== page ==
Background: Weight management interventions (WMI) focus on behaviour change at the individual level based on a behavioural model of choice that assumes information drives behaviour (model of responsibilisation). Attrition is often low, and concerns have been raised about interventions widening health inequalities.
One policy-based approach proposed to achieve equity is proportionate universalism. This balances targeted and universal population health approaches through actions proportionate to the needs and levels of disadvantage.
The aim of this study is to understand attrition by understanding the experiences of individuals eligible for WMI.
Methods: Semi-structured interviews with members of a triage team, the point of entry to a lifestyle programme (where WMI are one element). Descriptive data. Semi-structured life history interviews with 21 interviewees drawn from a spectrum of attrition (do not attend, drop-out and complete) and deprivation. Data were analysed using thematic analysis.
Findings: The current lifestyle programme recruited 55% of individuals that started one of the programme elements from the 40% most deprived lower super output areas (LSOAs). However, individuals from the 20% least deprived LSOAs were more likely to complete the WMI compared to individuals from the 20% most deprived LSOAs.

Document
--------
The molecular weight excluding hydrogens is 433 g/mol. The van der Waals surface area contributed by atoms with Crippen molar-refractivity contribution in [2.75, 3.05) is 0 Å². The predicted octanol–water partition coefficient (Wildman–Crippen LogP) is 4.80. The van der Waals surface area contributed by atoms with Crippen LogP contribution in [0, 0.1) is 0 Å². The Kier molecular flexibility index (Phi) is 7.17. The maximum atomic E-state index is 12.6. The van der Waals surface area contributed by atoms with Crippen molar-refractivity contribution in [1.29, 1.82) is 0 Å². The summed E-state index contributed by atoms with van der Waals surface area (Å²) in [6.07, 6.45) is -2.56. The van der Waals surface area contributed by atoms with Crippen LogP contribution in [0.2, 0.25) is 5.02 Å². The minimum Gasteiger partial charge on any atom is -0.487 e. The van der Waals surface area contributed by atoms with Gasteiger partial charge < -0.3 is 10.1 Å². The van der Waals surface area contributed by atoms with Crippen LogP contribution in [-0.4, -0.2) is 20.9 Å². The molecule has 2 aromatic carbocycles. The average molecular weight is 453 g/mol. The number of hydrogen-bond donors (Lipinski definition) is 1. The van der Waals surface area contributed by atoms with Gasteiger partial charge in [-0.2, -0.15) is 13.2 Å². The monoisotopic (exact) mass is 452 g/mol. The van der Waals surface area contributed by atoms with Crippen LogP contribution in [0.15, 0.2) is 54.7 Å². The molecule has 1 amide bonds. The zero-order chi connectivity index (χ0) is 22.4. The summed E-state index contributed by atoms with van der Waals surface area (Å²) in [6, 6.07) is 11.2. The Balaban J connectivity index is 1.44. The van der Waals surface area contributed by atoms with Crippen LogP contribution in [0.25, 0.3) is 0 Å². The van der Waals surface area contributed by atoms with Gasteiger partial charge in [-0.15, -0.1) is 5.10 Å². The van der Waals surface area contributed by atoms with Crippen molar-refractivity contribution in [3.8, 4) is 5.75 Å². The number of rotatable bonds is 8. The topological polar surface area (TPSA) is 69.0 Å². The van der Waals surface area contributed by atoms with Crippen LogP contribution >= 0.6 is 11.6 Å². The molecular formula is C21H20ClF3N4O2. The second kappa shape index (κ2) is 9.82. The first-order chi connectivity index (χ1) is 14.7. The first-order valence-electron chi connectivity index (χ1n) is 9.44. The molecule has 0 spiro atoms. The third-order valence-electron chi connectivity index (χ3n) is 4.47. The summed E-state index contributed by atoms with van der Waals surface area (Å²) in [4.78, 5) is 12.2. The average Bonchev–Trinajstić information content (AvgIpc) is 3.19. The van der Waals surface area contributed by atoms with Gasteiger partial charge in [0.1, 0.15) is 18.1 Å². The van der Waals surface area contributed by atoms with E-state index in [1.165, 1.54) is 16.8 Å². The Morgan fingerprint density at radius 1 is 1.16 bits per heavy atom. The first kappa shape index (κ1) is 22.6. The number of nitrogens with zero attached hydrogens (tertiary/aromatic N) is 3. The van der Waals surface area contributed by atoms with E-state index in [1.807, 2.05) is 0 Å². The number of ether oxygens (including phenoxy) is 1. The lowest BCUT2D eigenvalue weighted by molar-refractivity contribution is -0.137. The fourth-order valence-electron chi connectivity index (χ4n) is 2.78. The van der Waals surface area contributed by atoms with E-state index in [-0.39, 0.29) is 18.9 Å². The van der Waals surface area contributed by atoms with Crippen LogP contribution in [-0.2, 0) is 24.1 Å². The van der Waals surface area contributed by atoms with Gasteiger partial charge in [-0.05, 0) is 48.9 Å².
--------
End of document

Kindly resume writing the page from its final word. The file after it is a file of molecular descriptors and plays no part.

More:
Interviews with the triage team revealed the lifestyle programme was rooted in a model of responsibilisation that treats everybody equally.
Completing the WMI depended on the socio-cultural environments that individuals were embedded within. Completers had the support of partners, whereby food related change was small and meaningful to the collective and food competences existed at a practice, not individual level. Individuals who do not attend lacked social support and food competences, while they were asked to change in ways that were not meaningful.
Conclusion: This research suggests that attrition is influenced by the privileges afforded to individuals because of their coincidental socio-cultural environments. Equity might have been achieved at a policy level through proportionate targeting, but the WMI was not tailored to the needs of those most in need. It is therefore suggested that it was not equitable at a delivery level. Taking a proportionate approach that delivers based on the needs of individuals would achieve greater equity.
12 Sep 2019 - 13 Sep 2019